About This Site

Barry's VHF Radio and Coilguns

I like to drive up hilltops to activate Maidenhead grid squares on 6 meters. Here are a bunch of places I know about.

In 2020, I designed and built a dashboard device with an Arduino and GPS to help navigate. It's called Griduino™.

A quote from the ARRL Contest Update, Feb 18, 2021:
Barry, K7BWH, sought to solve the problem of known how far it was to the next grid during mobile operations, so he did something about it. The result is the Griduino, the combination of GPS, barometer, real-time clock, code generator, audio chain, and a bright display. It has an audible announcement as you cross into a new grid square, and for microwave ops it optionally announces every 6-digit grid line. It sure beats watching a GPS or tablet while driving. You can find construction details on Github/barry-ha, or join in on the email discussion.


Learn about coilgun design theory, design and implementation. We have several low-power coilguns, maglev systems and other projects. This website is my engineering notebook.

Barry Hansen Read the slides for Magnetic Launches - Hands-on Ideas 10, my presentation about coilguns on May 22, 2013.

This is a quick way to see how and why it started, what happened, and where it's going.

Download the presentation here.

As of 2017-02-15 this website supports SSL. Let me know if you spot anything broken or just plain strange.

Click here to see the latest coilgun, my best coilgun or my levitator.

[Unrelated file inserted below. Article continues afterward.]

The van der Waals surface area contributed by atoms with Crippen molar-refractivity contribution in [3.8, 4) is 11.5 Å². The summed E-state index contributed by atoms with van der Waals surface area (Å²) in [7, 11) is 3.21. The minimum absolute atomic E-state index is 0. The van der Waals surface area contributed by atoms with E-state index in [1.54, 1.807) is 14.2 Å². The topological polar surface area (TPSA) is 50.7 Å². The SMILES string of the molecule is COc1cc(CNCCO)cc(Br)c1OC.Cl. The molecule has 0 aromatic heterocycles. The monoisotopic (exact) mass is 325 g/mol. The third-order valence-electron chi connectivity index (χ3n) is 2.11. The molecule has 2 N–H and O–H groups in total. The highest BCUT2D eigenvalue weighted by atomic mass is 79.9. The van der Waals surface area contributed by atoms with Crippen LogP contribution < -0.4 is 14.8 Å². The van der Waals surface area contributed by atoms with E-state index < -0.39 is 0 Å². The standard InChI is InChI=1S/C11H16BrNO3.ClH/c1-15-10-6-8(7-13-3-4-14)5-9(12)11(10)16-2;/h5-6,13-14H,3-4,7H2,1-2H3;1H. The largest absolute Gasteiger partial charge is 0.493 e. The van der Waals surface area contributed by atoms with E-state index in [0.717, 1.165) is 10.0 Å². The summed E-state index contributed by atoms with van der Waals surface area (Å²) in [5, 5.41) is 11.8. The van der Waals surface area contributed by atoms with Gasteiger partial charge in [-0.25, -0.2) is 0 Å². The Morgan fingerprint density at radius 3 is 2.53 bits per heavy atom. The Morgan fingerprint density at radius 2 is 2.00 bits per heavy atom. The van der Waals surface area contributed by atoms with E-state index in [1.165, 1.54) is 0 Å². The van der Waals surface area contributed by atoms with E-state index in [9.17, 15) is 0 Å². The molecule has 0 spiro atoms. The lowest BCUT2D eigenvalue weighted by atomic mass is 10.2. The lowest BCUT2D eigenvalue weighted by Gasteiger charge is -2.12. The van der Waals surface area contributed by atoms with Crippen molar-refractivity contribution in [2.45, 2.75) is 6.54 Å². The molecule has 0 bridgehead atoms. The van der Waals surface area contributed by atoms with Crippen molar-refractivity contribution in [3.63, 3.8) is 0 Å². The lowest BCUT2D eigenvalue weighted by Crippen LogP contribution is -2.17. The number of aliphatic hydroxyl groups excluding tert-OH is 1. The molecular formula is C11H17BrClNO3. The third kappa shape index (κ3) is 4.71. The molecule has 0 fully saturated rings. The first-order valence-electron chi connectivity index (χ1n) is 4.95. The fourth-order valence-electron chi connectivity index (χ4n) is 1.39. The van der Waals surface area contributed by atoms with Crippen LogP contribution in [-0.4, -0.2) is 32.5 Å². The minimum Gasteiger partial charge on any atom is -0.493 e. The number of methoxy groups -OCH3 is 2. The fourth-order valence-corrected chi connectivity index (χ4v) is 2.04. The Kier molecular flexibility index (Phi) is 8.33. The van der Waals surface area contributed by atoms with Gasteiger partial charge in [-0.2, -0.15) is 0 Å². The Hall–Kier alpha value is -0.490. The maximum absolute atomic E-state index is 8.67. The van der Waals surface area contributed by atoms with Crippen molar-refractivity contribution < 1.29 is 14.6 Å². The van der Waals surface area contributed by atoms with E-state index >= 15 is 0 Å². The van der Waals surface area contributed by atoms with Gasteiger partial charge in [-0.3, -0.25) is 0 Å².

Also try out my RLC Simulator and Inductor Simulator.

coil gun with one coil What is a coilgun or gauss gun? It accelerates a piece of iron or steel down a tube. The tube runs through a series of electromagnetic coils (like solenoids). There are no sparks or noise or impressive side effects (or parts to wear out). Some careful timing circuits energize each coil in sequence. The principle of magnetic attraction draws the projectile along at rapidly increasing speed.

Why build a coilgun? It demonstrates many basic concepts of magnetic machines. A coilgun is foremost an example of a solenoid. These appear practically everywhere, from car door locks to doorbells, from diskette drive ejectors to fuel injectors. The only difference is that most solenoids limit the range of travel, and usually have a spring return. A coilgun is also an example of a simple linear motor.

A coilgun is scalable to very large applications, possibly as large as a mass driver to put payloads into orbit. It's a keen space-age toy. It has no moving parts -- there's the magic of invisible forces at work. It requires no special construction techniques or unusual tools. Winding coils is fun and relaxing (at least for the first few!). Even small coils are remarkably powerful.

You can also learn about magnetic levitation. These pages include complete design details for several maglev demonstrators which levitate small iron parts. Read all about it and see levitation pictures.

Mark 2 Coilgun Mark 2 Coilgun

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